By the summer of 1993, the public had come to know Mariah Carey as the most successful new diva in the pop world. The brown-eyed, curly-haired singer’s glass-shattering voice and talent for writing hit songs was quickly setting the standard for ‘90s pop superstardom.
With two multi-Platinum albums already behind her, fans and music critics eagerly awaited the arrival of Carey’s third studio album, Music Box. While Carey’s previous studio effort, 1991’s Emotions, leaned on R&B, soul and gospel influences for inspiration, Music Box took a slightly different approach, focusing its attention toward more pop, radio-friendly confections. Lyrically, many of the songs depict Mariah as a hopeless romantic, while others (e.g. “Hero”) preach self-sufficiency.
Despite receiving some harsh reviews from music critics, who claimed that Music Box lacked emotion and substantial writing, the 10-track LP became Carey’s first to be certified Diamond by the RIAA, selling over 10 million copies in the U.S. alone, and spawned two No. 1 hits on the Billboard Hot 100, “Dreamlover” and “Hero.” The diva’s fifth studio project, Daydream, would mostly follow in the Music Boxmold, to even greater success and favorable reviews praising Carey’s songwriting skill. Mimi would eventually return to her R&B roots with 1997’s Butterfly, but the blockbuster success of Music Box and Daydream ultimately helped the Long Island native become the top-selling artist of the ‘90s.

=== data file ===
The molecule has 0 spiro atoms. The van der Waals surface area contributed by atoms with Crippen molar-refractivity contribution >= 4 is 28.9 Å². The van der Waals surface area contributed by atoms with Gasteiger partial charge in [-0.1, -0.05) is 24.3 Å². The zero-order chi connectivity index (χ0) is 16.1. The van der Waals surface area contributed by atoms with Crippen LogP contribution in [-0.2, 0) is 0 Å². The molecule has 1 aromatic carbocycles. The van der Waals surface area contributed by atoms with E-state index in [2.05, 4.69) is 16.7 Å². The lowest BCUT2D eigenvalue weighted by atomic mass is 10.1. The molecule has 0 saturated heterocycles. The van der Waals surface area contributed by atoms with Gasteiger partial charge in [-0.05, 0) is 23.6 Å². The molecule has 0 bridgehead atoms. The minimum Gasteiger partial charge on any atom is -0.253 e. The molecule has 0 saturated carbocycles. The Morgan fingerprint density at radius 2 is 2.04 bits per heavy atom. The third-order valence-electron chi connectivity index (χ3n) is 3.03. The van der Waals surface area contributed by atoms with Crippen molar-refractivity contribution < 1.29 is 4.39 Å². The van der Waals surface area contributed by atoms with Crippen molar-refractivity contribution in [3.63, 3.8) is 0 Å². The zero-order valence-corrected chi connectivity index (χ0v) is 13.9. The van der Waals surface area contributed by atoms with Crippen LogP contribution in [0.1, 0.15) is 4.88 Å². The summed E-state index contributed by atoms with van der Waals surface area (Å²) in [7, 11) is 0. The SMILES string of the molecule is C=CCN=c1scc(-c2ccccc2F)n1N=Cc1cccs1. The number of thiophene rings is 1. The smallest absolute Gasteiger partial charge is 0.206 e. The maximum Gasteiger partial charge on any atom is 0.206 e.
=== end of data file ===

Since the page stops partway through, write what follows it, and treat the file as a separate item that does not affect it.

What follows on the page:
To celebrate Music Box’s 25th anniversary this Friday (Aug. 31), we ranked all the tracks on the now-iconic LP.
Read my latest story for Billboard [here].